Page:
A first-rate British fantasy-adventure distinguished by the special effects of Ray Harryhausen, as well as a Bernard Herrmann score. Directed by Jack Sher; with Kerwin Mathews, Jo Morrow, and June Thorburn (1960). (JR) Read more

Riot In Cell Block 11

One of the best of all prison pictures, thanks not only to Don Siegel’s sharp direction and a good script (by Richard Collins), but also to the creative input of producer Walter Wanger, who had been an inmate himself and was concerned about making this as authentic and as commercially uncompromised as possible. (The picture was shot on location in California’s Folsom state prison, with many inmates cast in secondary parts.) The care taken with this grim 1954 drama paid off; it was Siegel’s first major hit. With Neville Brand, Frank Faylen, Leo Gordon, and Emile Meyer. (JR) Read more

Paris Is Burning

Jennie Livingston’s exuberant and loving 1990 documentary about voguing and the drag balls of Harlem is both a celebration and a canny commentary. Delving into the dance poses and acrobatic moves of black and Latino gay men, she enters this highly ritualized subculture with a genuine sense of curiosity and discovery, and is wise enough to let the participants themselves do most of the explaining. One emerges from this film not only with a new vocabulary and a fresh way of viewing the straight world but with a bracing object lesson in understanding what society role models are all about. 78 min. (JR) Read more

My Father’s Glory

Yves Robert’s adaptation of the first volume of Marcel Pagnol’s autobiography may be relatively academic and unexceptional as filmmaking, but the material itselfgrowing up in Provence at the turn of the centuryis so wonderful that the film is full of satisfying and unexpected pleasures. Although the nostalgic texture often verges on sentimentality, the wit and intelligence of Pagnolif not the loose directorial style that he employed in his own moviestriumphantly shine through. With Philippe Caubere, Nathalie Roussel, Didier Pain, Therese Liotard, and Julien Ciamaca (1990). (JR) Read more

A Little Stiff

Shot in black-and-white 16-millimeter for only $10,000, this delightfully deadpan comedy about unrequited romantic obsession scores through a combination of behavioral charm and compositional rigor. It was written and directed by UCLA film students Caveh Zahedi and Greg Watkinswho also play themselves in restaged real-life eventsand focuses on Zahedi’s nerdish and awkward but indefatigable campaign to gain the romantic interest of an art student. The camera keeps its distance, and the limited number of locations and situations only intensifies the tight focus of the plot and the single-mindedness of the hero (1990). (JR) Read more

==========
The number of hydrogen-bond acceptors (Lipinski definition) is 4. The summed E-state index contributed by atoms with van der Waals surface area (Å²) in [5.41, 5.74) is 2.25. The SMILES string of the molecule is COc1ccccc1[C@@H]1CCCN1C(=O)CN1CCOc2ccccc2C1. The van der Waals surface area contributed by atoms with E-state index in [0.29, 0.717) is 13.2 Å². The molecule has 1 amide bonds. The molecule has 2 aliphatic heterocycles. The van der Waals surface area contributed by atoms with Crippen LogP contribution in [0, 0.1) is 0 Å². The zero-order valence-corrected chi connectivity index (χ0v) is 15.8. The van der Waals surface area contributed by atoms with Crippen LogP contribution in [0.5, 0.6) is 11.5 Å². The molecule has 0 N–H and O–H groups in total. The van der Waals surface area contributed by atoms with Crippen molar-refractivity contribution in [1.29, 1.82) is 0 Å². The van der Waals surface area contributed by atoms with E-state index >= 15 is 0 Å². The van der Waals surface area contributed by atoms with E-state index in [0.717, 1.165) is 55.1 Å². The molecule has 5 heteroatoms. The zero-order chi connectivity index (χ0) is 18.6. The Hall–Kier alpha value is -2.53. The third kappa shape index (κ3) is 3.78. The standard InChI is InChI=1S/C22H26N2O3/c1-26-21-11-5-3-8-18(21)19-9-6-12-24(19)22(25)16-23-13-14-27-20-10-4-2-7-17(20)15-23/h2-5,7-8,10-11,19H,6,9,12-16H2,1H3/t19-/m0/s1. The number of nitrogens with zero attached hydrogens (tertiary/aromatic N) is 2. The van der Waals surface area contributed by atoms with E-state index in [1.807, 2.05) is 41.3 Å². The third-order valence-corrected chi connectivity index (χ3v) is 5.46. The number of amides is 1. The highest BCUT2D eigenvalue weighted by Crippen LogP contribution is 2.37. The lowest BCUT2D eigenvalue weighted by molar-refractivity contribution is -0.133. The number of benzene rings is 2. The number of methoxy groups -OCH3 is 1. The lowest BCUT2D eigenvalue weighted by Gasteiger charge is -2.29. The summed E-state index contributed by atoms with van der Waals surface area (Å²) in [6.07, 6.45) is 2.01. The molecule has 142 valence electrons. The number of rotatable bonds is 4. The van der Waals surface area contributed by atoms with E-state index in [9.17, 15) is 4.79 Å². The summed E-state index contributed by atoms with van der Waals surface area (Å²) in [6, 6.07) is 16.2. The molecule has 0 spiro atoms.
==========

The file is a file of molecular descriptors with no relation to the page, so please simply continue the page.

Letter From Siberia

One of Chris Marker’s earliest documentaries (1957) and probably one of his best, the hour-long Letter From Siberia mixes new and found footage with inventive commentary, and is especially memorable for a passage in which footage is repeated while the offscreen commentary transforms its meaning with a different ideological interpretation. It is perhaps the earliest example we have of Marker’s inimitable essayistic manner, hence an indispensable work. (JR) Read more


A cabaret performer (Krystyna Janda) in 1951 Poland is arrested without explanation and interrogated about her relationship with an army officer in Ryszard Bugajski’s formerly banned 1982 feature about the nightmare of Stalinism, produced when the Solidarity movement was at its height. Well crafted and solidly actedJanda won a best-actress prize at Cannes, and her cohorts (who include Adama Ferencego, Janusz Gajos, and director Agnieszka Holland) are equally up to their partsthis is too thoughtful to qualify as simple propaganda (some attempt is made to humanize the torturers as well as their victims), yet it’s so relentless and unvarying in its portrait of suffering that its dramatic importance seems to lie mainly in its determination to bear witness to some grim historical facts. The results are certainly accomplished and intelligent, but clearly not for everyone. 116 min. (JR) Read more

Finzan: A Dance For The Heroes

A young widow dares to reject the West African practice of wife inheritance when her brother-in-law claims her as his third wife. Cheick Oumar Sissoko’s 1990 Malian feature has been highly recommended to me by colleagues. (JR) Read more


Martin Campbell (Criminal Law) directs a watchable but instantly forgettable mystery thriller, written by James Hicks and Jeff Burkhart, about a successful lawyer (Barbara Hershey) who discovers that her client and lover (J.T. Walsh) is married to a former friend (Mary Beth Hurt), shortly before he is mysteriously murdered. Sam Shepard does his usual poker-faced bit as the police detective assigned to catch the killer, and Sheree North turns up in a smaller part. (JR) Read more